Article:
Cross-posted at Angry Bear.


  1. Detroit Dan
    September 9th, 2013 at 10:30 | #1

    Well, this has been an interesting 20 minutes. I looked at your post describing an “aha moment” based upon Interfluidity’s post about labor force expansion in the 1970s. Then I went to Interfluidity and saw that the author had retracted his theory. Then I scanned through the comments and saw Mark Sadowski apparently concluding that all the disinflation around the world has been caused by tightening monetary policy (did I get that right?).

    Good God– central banks control risk free interest rates and that’s about it. Globalization and technology are the drivers and central banks just try to keep interest rates about the same as inflation. 20 minutes of my life that I’ll never get back — sucked up by the vacuum of monetary nonsense.

    Steve– Can you give a succinct summary of what you’ve learned from this whole episode?

    Thanks. Overall, I very much value your economic commentary…

  2. September 9th, 2013 at 14:47 | #2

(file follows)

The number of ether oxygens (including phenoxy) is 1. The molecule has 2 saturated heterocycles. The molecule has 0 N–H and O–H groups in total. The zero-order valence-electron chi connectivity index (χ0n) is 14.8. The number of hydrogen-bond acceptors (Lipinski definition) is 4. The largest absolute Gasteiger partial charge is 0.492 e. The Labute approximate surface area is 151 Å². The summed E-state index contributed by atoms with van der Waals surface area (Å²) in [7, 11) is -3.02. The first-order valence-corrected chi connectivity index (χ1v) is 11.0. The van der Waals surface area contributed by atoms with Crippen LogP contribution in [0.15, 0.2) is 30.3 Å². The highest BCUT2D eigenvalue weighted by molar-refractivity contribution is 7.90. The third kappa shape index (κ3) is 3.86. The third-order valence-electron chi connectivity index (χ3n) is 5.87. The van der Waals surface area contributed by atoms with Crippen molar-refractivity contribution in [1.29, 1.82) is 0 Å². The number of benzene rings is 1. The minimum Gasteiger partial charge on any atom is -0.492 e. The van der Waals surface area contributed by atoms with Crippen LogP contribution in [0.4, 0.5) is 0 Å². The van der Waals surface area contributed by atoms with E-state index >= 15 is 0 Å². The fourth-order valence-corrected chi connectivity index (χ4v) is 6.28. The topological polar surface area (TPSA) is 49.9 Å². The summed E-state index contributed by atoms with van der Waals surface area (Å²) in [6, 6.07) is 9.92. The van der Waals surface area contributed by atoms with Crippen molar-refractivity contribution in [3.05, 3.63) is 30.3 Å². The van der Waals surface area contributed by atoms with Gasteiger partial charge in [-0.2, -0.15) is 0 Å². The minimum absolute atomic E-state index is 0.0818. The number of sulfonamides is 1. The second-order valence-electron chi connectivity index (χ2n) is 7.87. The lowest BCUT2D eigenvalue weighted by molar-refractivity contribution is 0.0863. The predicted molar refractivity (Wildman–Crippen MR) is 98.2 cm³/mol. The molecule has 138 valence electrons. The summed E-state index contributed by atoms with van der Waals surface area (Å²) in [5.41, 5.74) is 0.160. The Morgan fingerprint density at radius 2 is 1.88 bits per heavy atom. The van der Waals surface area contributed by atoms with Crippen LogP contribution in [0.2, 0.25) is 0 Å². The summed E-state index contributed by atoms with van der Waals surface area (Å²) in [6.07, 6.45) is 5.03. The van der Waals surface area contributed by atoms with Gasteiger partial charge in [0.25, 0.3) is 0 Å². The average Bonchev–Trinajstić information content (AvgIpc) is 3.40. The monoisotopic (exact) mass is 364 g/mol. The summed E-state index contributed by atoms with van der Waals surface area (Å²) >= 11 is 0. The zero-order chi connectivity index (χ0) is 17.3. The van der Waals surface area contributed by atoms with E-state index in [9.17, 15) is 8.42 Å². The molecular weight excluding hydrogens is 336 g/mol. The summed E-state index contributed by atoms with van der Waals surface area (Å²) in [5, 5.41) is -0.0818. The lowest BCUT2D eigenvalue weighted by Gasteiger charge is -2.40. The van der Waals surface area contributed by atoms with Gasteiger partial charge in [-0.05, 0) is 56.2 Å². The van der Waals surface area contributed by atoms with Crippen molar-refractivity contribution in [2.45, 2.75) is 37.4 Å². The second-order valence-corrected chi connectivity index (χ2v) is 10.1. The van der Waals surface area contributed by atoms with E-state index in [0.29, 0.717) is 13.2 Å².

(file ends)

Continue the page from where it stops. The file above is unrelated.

@Detroit Dan “saw that the author had retracted his theory”

    No, read again. He just retracted those first country graphs he made cause the data was bad, very much not retracting his theory.

  3. Detroit Dan
    September 10th, 2013 at 05:17 | #3

    Well here’s what he said: “This renders much of my discussion, which was based on the flawed graphs, essentially bullshit.”

    I almost always agree with you, but just don’t see anything here. Can you give a succinct summary of what you’ve learned from this whole episode?

    Thanks again…

  4. September 10th, 2013 at 05:52 | #4

    @Detroit Dan “This renders much of my discussion, which was based on the flawed graphs, essentially bullshit.”